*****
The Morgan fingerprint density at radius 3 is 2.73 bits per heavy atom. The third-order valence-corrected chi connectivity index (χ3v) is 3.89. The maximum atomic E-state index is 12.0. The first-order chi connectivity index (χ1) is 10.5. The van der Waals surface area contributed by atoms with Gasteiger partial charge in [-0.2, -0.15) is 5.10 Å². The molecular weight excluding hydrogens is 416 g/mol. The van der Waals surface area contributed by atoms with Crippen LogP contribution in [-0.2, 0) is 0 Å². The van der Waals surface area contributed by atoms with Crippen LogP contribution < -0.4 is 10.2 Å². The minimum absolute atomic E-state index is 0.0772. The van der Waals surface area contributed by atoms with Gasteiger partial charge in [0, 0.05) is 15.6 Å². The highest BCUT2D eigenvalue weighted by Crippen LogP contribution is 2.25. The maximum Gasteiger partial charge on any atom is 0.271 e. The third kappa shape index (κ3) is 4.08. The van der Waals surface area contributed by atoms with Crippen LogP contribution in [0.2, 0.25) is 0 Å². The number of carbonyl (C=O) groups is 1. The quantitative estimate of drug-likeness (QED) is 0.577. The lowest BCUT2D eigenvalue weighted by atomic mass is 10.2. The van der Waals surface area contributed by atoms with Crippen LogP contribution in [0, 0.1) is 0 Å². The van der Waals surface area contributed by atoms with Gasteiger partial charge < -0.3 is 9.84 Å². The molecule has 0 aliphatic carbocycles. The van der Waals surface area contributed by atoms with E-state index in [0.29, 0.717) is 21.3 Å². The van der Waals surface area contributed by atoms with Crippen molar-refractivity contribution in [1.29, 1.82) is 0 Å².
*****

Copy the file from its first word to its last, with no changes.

The Morgan fingerprint density at radius 3 is 2.73 bits per heavy atom. The third-order valence-corrected chi connectivity index (χ3v) is 3.89. The maximum atomic E-state index is 12.0. The first-order chi connectivity index (χ1) is 10.5. The van der Waals surface area contributed by atoms with Gasteiger partial charge in [-0.2, -0.15) is 5.10 Å². The molecular weight excluding hydrogens is 416 g/mol. The van der Waals surface area contributed by atoms with Crippen LogP contribution in [-0.2, 0) is 0 Å². The van der Waals surface area contributed by atoms with Crippen LogP contribution < -0.4 is 10.2 Å². The minimum absolute atomic E-state index is 0.0772. The van der Waals surface area contributed by atoms with Gasteiger partial charge in [0, 0.05) is 15.6 Å². The highest BCUT2D eigenvalue weighted by Crippen LogP contribution is 2.25. The maximum Gasteiger partial charge on any atom is 0.271 e. The third kappa shape index (κ3) is 4.08. The van der Waals surface area contributed by atoms with Crippen LogP contribution in [0.2, 0.25) is 0 Å². The number of carbonyl (C=O) groups is 1. The quantitative estimate of drug-likeness (QED) is 0.577. The lowest BCUT2D eigenvalue weighted by atomic mass is 10.2. The van der Waals surface area contributed by atoms with Crippen LogP contribution in [0, 0.1) is 0 Å². The van der Waals surface area contributed by atoms with Gasteiger partial charge < -0.3 is 9.84 Å². The molecule has 0 aliphatic carbocycles. The van der Waals surface area contributed by atoms with E-state index in [0.29, 0.717) is 21.3 Å². The van der Waals surface area contributed by atoms with Crippen molar-refractivity contribution in [1.29, 1.82) is 0 Å².